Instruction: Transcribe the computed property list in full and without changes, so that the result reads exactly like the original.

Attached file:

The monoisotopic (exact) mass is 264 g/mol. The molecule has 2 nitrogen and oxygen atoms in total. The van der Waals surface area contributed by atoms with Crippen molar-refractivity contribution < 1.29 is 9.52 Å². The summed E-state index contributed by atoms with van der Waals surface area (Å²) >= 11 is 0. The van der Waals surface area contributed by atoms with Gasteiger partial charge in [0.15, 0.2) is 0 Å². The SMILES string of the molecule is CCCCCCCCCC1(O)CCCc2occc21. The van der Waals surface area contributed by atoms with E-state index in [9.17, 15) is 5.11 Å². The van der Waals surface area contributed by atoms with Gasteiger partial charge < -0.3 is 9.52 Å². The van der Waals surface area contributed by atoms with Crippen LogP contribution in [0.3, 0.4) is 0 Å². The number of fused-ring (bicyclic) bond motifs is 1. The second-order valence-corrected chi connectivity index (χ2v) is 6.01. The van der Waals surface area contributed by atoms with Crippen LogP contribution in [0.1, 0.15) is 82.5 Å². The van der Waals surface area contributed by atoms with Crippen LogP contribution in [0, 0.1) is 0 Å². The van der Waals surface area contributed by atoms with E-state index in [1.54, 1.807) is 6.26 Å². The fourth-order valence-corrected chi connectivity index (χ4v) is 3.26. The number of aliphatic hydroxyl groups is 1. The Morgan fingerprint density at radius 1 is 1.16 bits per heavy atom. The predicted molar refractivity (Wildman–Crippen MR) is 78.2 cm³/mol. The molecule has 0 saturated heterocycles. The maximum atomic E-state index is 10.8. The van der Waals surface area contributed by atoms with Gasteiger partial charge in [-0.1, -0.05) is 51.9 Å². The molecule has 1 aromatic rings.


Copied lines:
The monoisotopic (exact) mass is 264 g/mol. The molecule has 2 nitrogen and oxygen atoms in total. The van der Waals surface area contributed by atoms with Crippen molar-refractivity contribution < 1.29 is 9.52 Å². The summed E-state index contributed by atoms with van der Waals surface area (Å²) >= 11 is 0. The van der Waals surface area contributed by atoms with Gasteiger partial charge in [0.15, 0.2) is 0 Å². The SMILES string of the molecule is CCCCCCCCCC1(O)CCCc2occc21. The van der Waals surface area contributed by atoms with E-state index in [9.17, 15) is 5.11 Å². The van der Waals surface area contributed by atoms with Gasteiger partial charge < -0.3 is 9.52 Å². The van der Waals surface area contributed by atoms with Crippen LogP contribution in [0.3, 0.4) is 0 Å². The number of fused-ring (bicyclic) bond motifs is 1. The second-order valence-corrected chi connectivity index (χ2v) is 6.01. The van der Waals surface area contributed by atoms with Crippen LogP contribution in [0.1, 0.15) is 82.5 Å². The van der Waals surface area contributed by atoms with Crippen LogP contribution in [0, 0.1) is 0 Å². The van der Waals surface area contributed by atoms with E-state index in [1.54, 1.807) is 6.26 Å². The fourth-order valence-corrected chi connectivity index (χ4v) is 3.26. The number of aliphatic hydroxyl groups is 1. The Morgan fingerprint density at radius 1 is 1.16 bits per heavy atom. The predicted molar refractivity (Wildman–Crippen MR) is 78.2 cm³/mol. The molecule has 0 saturated heterocycles. The maximum atomic E-state index is 10.8. The van der Waals surface area contributed by atoms with Gasteiger partial charge in [-0.1, -0.05) is 51.9 Å². The molecule has 1 aromatic rings.